Magee, who’s had stints at CNBC and ABC News, joined Fox News in 2000 and was given the reigns of FBN at launch. “I always say, people watch people. They watch the anchors they know. I believe that our talent is better than their (CNBC’s) talent,” says Magee. “It’s as simple as that. And we’re breaking through.”

FBN is also breaking through to the most affluent consumers. According to a Mendelsohn survey, which measures heads of households making $100,000 a year, CNBC has about 30% of that market, while FBN is next with 12%, followed by Yahoo Finance (7.6%), Bloomberg (5.9%) and the Wall Street Journal (5.6%).

TVNewser: What do you think being a full service client of Nielsen will mean to the perception of the network?

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Charlie Gasparino: ‘I’d rather be part of a startup…To beat the established winner is so much more satisfying’

Fox Business Network’s Charlie Gasparino is profiled by The New York Daily NewsRichard Huff, and the FBN reporter once again sets his sights on his former employer (and now chief competitor), CNBC:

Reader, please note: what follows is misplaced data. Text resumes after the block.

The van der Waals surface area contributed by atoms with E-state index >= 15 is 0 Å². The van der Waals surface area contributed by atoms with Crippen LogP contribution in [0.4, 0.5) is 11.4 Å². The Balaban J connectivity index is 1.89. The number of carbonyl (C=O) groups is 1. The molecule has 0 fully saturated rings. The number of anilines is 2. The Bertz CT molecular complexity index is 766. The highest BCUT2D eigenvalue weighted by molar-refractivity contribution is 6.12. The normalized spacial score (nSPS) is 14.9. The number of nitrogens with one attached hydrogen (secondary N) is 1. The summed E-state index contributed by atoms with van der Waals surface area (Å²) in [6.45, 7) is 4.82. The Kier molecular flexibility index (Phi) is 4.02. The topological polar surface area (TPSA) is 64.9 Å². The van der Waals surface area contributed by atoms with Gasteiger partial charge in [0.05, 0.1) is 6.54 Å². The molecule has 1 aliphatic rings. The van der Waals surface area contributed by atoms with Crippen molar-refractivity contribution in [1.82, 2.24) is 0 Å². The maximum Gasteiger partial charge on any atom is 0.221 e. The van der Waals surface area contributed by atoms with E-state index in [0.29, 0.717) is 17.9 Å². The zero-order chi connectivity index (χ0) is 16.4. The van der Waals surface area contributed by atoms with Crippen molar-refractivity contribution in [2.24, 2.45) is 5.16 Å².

“The goal here is to beat the hell out of CNBC,” he says. “To beat the established winner is so much more satisfying. It’s so much more exciting than it ever was at CNBC.

“I like to take on the big guys,” he adds. “I’ve been doing it my entire career. Before it was fashionable to beat up on Wall Street, I was doing it.”

The fact that the Fox Business is in fewer homes and has fewer viewers than CNBC only pushes him more.

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Jenna Lee Talks FBN, FNC, & Football

Fox News Channel’s Jenna Lee currently serves as a co-anchor of “Happening Now,” FNC’s 2-hour midday program, alongside Jon Scott.

Lee, along with Nicole Petallides, was the first anchor to appear on Fox Business Network when it went on the air Oct. 15, 2007. She co-hosted “Fox Business Morning” and was also a part of the show “Money for Breakfast.”

The football fan’s father is former NFL quarterback Bob Lee. TVNewser talked with Lee about her transition from FNC to FBN, how she got on air, and of course, football.

TVNewser: You moved from FBN to FNC in July. What has been the biggest challenge in the transition?